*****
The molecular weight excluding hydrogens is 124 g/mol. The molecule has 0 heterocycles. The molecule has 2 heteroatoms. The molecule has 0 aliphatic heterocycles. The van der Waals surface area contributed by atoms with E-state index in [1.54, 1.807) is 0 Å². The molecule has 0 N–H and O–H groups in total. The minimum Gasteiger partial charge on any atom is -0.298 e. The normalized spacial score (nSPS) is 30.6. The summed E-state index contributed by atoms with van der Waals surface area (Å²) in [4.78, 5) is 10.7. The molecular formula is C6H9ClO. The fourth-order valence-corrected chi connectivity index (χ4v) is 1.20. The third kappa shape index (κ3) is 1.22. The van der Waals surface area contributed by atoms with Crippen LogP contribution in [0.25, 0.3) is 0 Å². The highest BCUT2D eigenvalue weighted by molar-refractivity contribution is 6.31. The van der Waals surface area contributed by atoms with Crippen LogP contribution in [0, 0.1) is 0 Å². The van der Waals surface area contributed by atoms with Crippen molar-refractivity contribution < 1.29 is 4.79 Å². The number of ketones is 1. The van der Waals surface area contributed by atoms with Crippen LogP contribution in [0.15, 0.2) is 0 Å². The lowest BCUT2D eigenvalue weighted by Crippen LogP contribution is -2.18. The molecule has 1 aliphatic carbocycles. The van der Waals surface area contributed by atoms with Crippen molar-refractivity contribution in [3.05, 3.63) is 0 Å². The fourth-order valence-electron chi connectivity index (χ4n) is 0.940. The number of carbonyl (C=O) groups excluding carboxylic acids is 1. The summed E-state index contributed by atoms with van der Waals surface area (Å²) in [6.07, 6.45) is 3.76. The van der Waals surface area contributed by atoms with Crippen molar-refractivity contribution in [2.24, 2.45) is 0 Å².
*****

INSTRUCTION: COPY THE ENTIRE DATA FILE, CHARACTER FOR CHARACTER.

The molecular weight excluding hydrogens is 124 g/mol. The molecule has 0 heterocycles. The molecule has 2 heteroatoms. The molecule has 0 aliphatic heterocycles. The van der Waals surface area contributed by atoms with E-state index in [1.54, 1.807) is 0 Å². The molecule has 0 N–H and O–H groups in total. The minimum Gasteiger partial charge on any atom is -0.298 e. The normalized spacial score (nSPS) is 30.6. The summed E-state index contributed by atoms with van der Waals surface area (Å²) in [4.78, 5) is 10.7. The molecular formula is C6H9ClO. The fourth-order valence-corrected chi connectivity index (χ4v) is 1.20. The third kappa shape index (κ3) is 1.22. The van der Waals surface area contributed by atoms with Crippen LogP contribution in [0.25, 0.3) is 0 Å². The highest BCUT2D eigenvalue weighted by molar-refractivity contribution is 6.31. The van der Waals surface area contributed by atoms with Crippen LogP contribution in [0, 0.1) is 0 Å². The van der Waals surface area contributed by atoms with Crippen molar-refractivity contribution < 1.29 is 4.79 Å². The number of ketones is 1. The van der Waals surface area contributed by atoms with Crippen LogP contribution in [0.15, 0.2) is 0 Å². The lowest BCUT2D eigenvalue weighted by Crippen LogP contribution is -2.18. The molecule has 1 aliphatic carbocycles. The van der Waals surface area contributed by atoms with Crippen molar-refractivity contribution in [3.05, 3.63) is 0 Å². The fourth-order valence-electron chi connectivity index (χ4n) is 0.940. The number of carbonyl (C=O) groups excluding carboxylic acids is 1. The summed E-state index contributed by atoms with van der Waals surface area (Å²) in [6.07, 6.45) is 3.76. The van der Waals surface area contributed by atoms with Crippen molar-refractivity contribution in [2.24, 2.45) is 0 Å².